How do you analyze a multifamily deal?

5 Replies

When someone sends me an off-market deal, I find a property on LoopNet or on the MLS, the first metric I look for (kind of my first filter) is the cap rate. If it has a competitive cap (using MY expense ratio and the current market conditions) then we move to the next filter.

In this second filter I estimate the loan terms (based on the market, my experience and the property), and with that we come up with a CoC (or cash-on-cash) and IRR (or Internal rate of return). If these numbers are aligned with what we look for then we move forward to the next filters.

On my third filter, we schedule a touring of the property and perform a physical preliminar analysis of the property (not an inspection) to figure out how much CapEx will be necessary. If it all comes positive, we submit an offer.

Once we have the property under contract we start due diligence (reconcile financials, rent roll analysis, inspections, appraisers, estoppel certificates, etc etc).

If no surprises or negotiated a reduction due to a surprise, we move forward to the closing.

In parallel I am working with the lenders to find the best financing terms possible.

It’s important to know that these steps work only if you already know the market you are investing in. If you don’t really know the market, surround yourself with people that do and start learning about cap rates in that market, vacancy rates, rental growth rates, unemployment rates, employers (job generators), governmental policies and regulations, and so on.

This is just a short version of the way I analyze a deal and I hope it helps. Feel free to reach out if you have questions or want me to elaborate more on a specific point.

What is your purchase process? I’m interesting to know !

Originally posted by @Alberto Mazatan Trevino :

When someone sends me an off-market deal, I find a property on LoopNet or on the MLS, the first metric I look for (kind of my first filter) is the cap rate. If it has a competitive cap (using MY expense ratio and the current market conditions) then we move to the next filter.

In this second filter I estimate the loan terms (based on the market, my experience and the property), and with that we come up with a CoC (or cash-on-cash) and IRR (or Internal rate of return). If these numbers are aligned with what we look for then we move forward to the next filters.

On my third filter, we schedule a touring of the property and perform a physical preliminar analysis of the property (not an inspection) to figure out how much CapEx will be necessary. If it all comes positive, we submit an offer.

Once we have the property under contract we start due diligence (reconcile financials, rent roll analysis, inspections, appraisers, estoppel certificates, etc etc).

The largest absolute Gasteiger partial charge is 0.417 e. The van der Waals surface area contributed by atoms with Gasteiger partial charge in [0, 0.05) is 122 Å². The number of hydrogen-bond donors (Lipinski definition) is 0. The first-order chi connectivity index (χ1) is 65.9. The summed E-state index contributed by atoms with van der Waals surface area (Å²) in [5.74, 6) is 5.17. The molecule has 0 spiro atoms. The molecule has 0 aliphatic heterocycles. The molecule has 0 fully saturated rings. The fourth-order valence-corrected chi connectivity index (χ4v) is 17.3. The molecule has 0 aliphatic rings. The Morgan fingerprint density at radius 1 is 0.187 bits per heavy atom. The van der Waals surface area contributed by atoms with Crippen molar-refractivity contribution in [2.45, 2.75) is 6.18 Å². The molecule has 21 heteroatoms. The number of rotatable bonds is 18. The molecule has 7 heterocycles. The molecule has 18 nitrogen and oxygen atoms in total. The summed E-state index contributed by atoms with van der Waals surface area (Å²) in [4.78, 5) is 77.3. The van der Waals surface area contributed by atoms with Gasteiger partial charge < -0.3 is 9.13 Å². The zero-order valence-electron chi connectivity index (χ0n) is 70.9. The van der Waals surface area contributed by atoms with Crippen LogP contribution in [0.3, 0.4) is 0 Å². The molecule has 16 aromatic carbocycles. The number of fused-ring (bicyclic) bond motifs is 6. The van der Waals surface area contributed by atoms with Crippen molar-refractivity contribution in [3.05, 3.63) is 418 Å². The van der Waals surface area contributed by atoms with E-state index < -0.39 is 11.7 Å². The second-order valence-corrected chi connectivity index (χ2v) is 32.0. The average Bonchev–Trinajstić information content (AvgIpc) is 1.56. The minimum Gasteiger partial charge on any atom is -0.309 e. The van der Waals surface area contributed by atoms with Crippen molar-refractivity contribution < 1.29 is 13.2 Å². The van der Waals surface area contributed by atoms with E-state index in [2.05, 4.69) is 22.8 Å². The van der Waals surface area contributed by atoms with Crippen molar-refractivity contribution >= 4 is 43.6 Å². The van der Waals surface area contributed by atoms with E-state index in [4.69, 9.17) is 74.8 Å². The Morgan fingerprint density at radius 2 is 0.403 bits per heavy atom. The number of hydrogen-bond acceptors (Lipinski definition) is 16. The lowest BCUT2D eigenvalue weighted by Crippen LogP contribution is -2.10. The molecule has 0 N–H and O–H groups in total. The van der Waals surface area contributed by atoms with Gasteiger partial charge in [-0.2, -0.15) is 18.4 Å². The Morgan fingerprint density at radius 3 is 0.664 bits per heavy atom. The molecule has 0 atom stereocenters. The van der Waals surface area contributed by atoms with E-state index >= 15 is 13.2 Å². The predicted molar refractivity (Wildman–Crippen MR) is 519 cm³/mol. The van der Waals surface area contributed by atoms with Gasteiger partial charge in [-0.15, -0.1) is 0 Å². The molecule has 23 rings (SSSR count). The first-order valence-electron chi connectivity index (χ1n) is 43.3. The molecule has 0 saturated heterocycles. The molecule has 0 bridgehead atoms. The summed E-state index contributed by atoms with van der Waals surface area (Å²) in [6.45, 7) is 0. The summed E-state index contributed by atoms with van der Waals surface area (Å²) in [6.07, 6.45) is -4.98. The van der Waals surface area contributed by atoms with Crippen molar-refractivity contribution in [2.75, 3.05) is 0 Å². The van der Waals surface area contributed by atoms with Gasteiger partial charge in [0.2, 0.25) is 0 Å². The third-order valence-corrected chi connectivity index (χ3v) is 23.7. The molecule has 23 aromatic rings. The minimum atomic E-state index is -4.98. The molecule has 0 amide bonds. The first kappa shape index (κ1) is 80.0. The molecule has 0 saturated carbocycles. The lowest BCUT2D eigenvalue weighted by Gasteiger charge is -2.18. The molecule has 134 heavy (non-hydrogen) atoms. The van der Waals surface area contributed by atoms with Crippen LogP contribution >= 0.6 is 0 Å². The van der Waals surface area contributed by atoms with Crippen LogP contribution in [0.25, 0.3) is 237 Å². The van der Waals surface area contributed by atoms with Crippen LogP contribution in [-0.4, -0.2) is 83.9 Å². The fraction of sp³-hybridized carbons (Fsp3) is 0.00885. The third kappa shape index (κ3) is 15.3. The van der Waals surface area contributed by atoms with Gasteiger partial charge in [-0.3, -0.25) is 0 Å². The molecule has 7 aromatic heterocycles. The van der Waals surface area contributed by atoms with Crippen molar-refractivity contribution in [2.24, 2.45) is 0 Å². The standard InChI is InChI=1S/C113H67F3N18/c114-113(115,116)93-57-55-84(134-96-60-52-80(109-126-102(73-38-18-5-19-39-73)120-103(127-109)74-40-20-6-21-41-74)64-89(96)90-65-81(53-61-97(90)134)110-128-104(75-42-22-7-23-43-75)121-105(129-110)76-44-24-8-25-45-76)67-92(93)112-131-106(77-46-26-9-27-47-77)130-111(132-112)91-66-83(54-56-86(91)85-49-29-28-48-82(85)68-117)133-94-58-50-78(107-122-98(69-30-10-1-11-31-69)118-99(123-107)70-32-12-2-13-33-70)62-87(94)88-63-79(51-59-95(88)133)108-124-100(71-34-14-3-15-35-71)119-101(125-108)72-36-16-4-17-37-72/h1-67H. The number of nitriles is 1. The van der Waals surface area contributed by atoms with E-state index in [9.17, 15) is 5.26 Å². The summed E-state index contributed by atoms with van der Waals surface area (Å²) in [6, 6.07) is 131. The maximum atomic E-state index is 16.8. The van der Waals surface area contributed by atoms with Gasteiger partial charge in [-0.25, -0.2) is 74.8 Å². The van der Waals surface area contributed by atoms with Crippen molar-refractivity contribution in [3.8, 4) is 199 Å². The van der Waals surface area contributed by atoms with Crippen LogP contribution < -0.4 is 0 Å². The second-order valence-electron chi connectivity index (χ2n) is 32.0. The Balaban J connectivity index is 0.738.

If no surprises or negotiated a reduction due to a surprise, we move forward to the closing.

In parallel I am working with the lenders to find the best financing terms possible.

It’s important to know that these steps work only if you already know the market you are investing in. If you don’t really know the market, surround yourself with people that do and start learning about cap rates in that market, vacancy rates, rental growth rates, unemployment rates, employers (job generators), governmental policies and regulations, and so on.

This is just a short version of the way I analyze a deal and I hope it helps. Feel free to reach out if you have questions or want me to elaborate more on a specific point.

What is your purchase process? I’m interesting to know !

Thats a great way to analyze a deal! Similarly I figure out if it is a value add deal. NO, not interested, YES okay tell me more. Then I calculate potential rental rates and potential ARV. If it can cash flow $1500+ and have more then $100k in equity, im game!

@John Erlanger

Hi john. You are right, I used the wrong word to define my analysis process. What I meant by filtering looking at cap rates is my personal first step to see if the portfolio meet my fund’s requirements. We are constantly looking at properties in different sub markets and need to understand if (as you said it) the subject property is trading at market, above or below and figure out if the price is right.

Do you have a specific strategy?

Thanks for the comment

Free eBook from BiggerPockets!

Ultimate Beginner's Guide Book Cover

Join BiggerPockets and get The Ultimate Beginner's Guide to Real Estate Investing for FREE - read by more than 100,000 people - AND get exclusive real estate investing tips, tricks and techniques delivered straight to your inbox twice weekly!

  • Actionable advice for getting started,
  • Discover the 10 Most Lucrative Real Estate Niches,
  • Learn how to get started with or without money,
  • Explore Real-Life Strategies for Building Wealth,
  • And a LOT more.

We hate spam just as much as you